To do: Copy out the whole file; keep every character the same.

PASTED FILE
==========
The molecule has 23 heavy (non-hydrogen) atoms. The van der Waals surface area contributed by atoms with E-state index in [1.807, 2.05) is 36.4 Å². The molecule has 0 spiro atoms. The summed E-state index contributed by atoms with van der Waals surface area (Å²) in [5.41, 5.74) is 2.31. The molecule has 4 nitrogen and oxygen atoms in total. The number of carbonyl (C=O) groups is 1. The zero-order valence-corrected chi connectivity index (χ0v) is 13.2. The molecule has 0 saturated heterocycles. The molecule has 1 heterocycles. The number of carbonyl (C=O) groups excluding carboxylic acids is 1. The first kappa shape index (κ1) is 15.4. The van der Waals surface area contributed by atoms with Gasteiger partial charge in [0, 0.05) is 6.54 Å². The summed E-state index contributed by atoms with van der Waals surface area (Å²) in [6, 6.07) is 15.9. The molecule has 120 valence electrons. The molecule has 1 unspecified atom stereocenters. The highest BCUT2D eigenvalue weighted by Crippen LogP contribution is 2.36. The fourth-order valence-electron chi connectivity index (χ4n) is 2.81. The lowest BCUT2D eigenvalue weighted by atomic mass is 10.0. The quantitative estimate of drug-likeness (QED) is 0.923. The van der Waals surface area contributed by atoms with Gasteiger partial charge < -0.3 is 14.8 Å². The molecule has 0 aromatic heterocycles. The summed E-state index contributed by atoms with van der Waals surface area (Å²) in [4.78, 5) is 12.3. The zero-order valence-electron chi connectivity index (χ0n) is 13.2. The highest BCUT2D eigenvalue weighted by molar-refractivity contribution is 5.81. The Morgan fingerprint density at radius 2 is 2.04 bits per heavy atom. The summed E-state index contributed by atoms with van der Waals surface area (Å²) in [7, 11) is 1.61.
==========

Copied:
The molecule has 23 heavy (non-hydrogen) atoms. The van der Waals surface area contributed by atoms with E-state index in [1.807, 2.05) is 36.4 Å². The molecule has 0 spiro atoms. The summed E-state index contributed by atoms with van der Waals surface area (Å²) in [5.41, 5.74) is 2.31. The molecule has 4 nitrogen and oxygen atoms in total. The number of carbonyl (C=O) groups is 1. The zero-order valence-corrected chi connectivity index (χ0v) is 13.2. The molecule has 0 saturated heterocycles. The molecule has 1 heterocycles. The number of carbonyl (C=O) groups excluding carboxylic acids is 1. The first kappa shape index (κ1) is 15.4. The van der Waals surface area contributed by atoms with Gasteiger partial charge in [0, 0.05) is 6.54 Å². The summed E-state index contributed by atoms with van der Waals surface area (Å²) in [6, 6.07) is 15.9. The molecule has 120 valence electrons. The molecule has 1 unspecified atom stereocenters. The highest BCUT2D eigenvalue weighted by Crippen LogP contribution is 2.36. The fourth-order valence-electron chi connectivity index (χ4n) is 2.81. The lowest BCUT2D eigenvalue weighted by atomic mass is 10.0. The quantitative estimate of drug-likeness (QED) is 0.923. The van der Waals surface area contributed by atoms with Gasteiger partial charge < -0.3 is 14.8 Å². The molecule has 0 aromatic heterocycles. The summed E-state index contributed by atoms with van der Waals surface area (Å²) in [4.78, 5) is 12.3. The zero-order valence-electron chi connectivity index (χ0n) is 13.2. The highest BCUT2D eigenvalue weighted by molar-refractivity contribution is 5.81. The Morgan fingerprint density at radius 2 is 2.04 bits per heavy atom. The summed E-state index contributed by atoms with van der Waals surface area (Å²) in [7, 11) is 1.61.